So, with the official opening of the Arsenal's SOS, McFall has seen the program come into its own moment as she herself has found her place to give back.
In SOS circles, McFall is unique. While most SOS programs are coordinated by professional counselors, McFall's credentials are found in the sacrifices she has made along her own personal life journey.
A former Soldier herself, McFall was married to a Soldier - Staff Sgt. Thomas McFall. The couple was stationed at Fort Lewis, Wash., where McFall was raising their three children while her husband was deployed in Baghdad, Iraq, with the 1st Battalion, 38th Infantry Regiment, 4th Brigade, 2nd Infantry Division (one of two Stryker Brigade Combat Teams). On May 28, 2007, McFall's journey took a turn into loss and sorrow when her 36-year-old husband died of wounds suffered when an improvised explosive device detonated near his position during a dismounted patrol. At the time of his death, McFall's husband was serving under Lynch's command.
As she raises their children on her own, McFall finds comfort in providing love and support to other family members of fallen Soldiers. She welcomes visitors to a place where her own husband's picture is among other Soldiers whose framed photos grace the Hall of Remembrance that leads into the Arsenal's SOS facility. She spends her part-time work days making sure visitors get the support they need.
"This is a place where our family members can come to be together and talk one-on-one. They can come here knowing they are not alone, and knowing they can share their feelings and emotions without having to justify them," McFall said.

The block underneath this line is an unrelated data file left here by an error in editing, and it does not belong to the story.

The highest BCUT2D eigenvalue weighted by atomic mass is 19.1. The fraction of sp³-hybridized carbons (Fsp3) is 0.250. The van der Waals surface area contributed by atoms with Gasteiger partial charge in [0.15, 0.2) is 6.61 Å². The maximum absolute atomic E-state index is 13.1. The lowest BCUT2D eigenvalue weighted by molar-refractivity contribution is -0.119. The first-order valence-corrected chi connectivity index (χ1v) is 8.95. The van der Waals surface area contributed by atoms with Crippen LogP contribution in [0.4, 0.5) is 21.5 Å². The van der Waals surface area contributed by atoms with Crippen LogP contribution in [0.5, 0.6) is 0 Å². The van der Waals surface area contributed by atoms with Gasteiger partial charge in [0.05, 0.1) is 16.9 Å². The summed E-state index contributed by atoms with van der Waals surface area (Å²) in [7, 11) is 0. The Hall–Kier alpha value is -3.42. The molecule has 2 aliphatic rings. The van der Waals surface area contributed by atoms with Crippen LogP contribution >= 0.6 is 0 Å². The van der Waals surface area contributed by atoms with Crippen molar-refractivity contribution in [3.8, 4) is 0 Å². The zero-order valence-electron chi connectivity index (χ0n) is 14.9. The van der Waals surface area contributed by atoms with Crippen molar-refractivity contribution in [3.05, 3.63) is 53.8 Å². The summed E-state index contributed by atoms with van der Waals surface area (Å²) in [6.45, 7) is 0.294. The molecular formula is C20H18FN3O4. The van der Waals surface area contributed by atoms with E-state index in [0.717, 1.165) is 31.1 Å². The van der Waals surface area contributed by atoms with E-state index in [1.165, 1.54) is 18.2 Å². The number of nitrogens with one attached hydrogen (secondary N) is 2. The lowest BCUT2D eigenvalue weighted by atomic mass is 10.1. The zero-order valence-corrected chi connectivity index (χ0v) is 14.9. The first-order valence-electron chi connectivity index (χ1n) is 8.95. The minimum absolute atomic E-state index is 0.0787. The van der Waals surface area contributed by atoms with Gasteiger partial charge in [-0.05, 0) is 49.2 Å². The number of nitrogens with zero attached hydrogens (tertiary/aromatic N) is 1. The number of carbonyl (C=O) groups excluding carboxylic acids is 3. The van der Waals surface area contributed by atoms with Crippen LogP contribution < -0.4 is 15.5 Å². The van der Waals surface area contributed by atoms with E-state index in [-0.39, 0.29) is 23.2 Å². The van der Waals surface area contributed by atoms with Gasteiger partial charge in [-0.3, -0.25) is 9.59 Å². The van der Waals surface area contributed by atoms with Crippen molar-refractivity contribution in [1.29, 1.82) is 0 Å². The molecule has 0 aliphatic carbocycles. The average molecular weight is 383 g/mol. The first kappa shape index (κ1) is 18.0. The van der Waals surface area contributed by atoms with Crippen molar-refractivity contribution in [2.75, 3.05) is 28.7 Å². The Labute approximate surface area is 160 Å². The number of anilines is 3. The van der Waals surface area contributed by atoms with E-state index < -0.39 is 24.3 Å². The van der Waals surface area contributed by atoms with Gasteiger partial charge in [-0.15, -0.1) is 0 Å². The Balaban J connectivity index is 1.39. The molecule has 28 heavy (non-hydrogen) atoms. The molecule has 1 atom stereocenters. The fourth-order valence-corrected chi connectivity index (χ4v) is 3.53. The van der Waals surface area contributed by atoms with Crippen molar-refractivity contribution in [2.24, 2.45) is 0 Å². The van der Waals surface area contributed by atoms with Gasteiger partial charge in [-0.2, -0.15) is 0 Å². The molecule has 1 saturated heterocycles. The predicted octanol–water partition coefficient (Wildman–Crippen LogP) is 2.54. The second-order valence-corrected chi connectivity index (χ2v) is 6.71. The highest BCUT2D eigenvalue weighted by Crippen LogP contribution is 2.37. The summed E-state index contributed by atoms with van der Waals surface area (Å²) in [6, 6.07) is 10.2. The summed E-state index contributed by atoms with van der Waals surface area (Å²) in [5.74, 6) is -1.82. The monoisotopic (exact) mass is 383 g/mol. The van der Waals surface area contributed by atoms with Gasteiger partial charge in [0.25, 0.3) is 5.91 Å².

"They can come here knowing that their feelings are real. Just because a month or two or more have passed, doesn't mean their pain is any less. We understand here that you never get over it, you just get through it."
There are big plans for the SOS facility. SOS reaches out well beyond the Redstone and Huntsville communities to include families in the following 11 North Alabama counties: Lauderdale, Colbert, Franklin, Limestone, Lawrence, Madison, Morgan, Cullman, Jackson, Marshal and DeKalb. Within that area, SOS has identified the loss of 87 fallen Soldiers affecting about 185 family members.
Now, the SOS facility is the regular Monday morning meeting place for the My Soldier, My Fallen Hero widow support group. Plans are to add sibling and parent support groups. There are various activities, including scrapbooking gatherings where family members can build scrapbook pages with the pictures of Soldier, and pizza parties and social gatherings for families. There is space for children to play and hang out (including a playground still under construction) while their parents get free services provided by ACS, such as financial, legal and family counseling.
During the weekend of Feb. 4-6, SOS will be bringing the TAPS Survivor Seminar and its sister program of Good Grief Camp for children to Redstone. The program will attract survivor families from throughout the Southeast. Both the Redstone-Huntsville Chapter of the Association of the U.S. Army and the Sergeants Major Association are sponsors of the program.
And that's just the beginning for McFall and Redstone Arsenal SOS.
"This is all about making friends and finding your support group after you've lost your Soldier," McFall said. "It's about making connections with people who have gone through the same things you've gone through, and with people who can help your life go forward. This is about having a place where you can really relax, have a cup of coffee, share your story and renew your life."
For more information or to make donations to the program, call 842-8375 or e-mail firstname.lastname@example.org.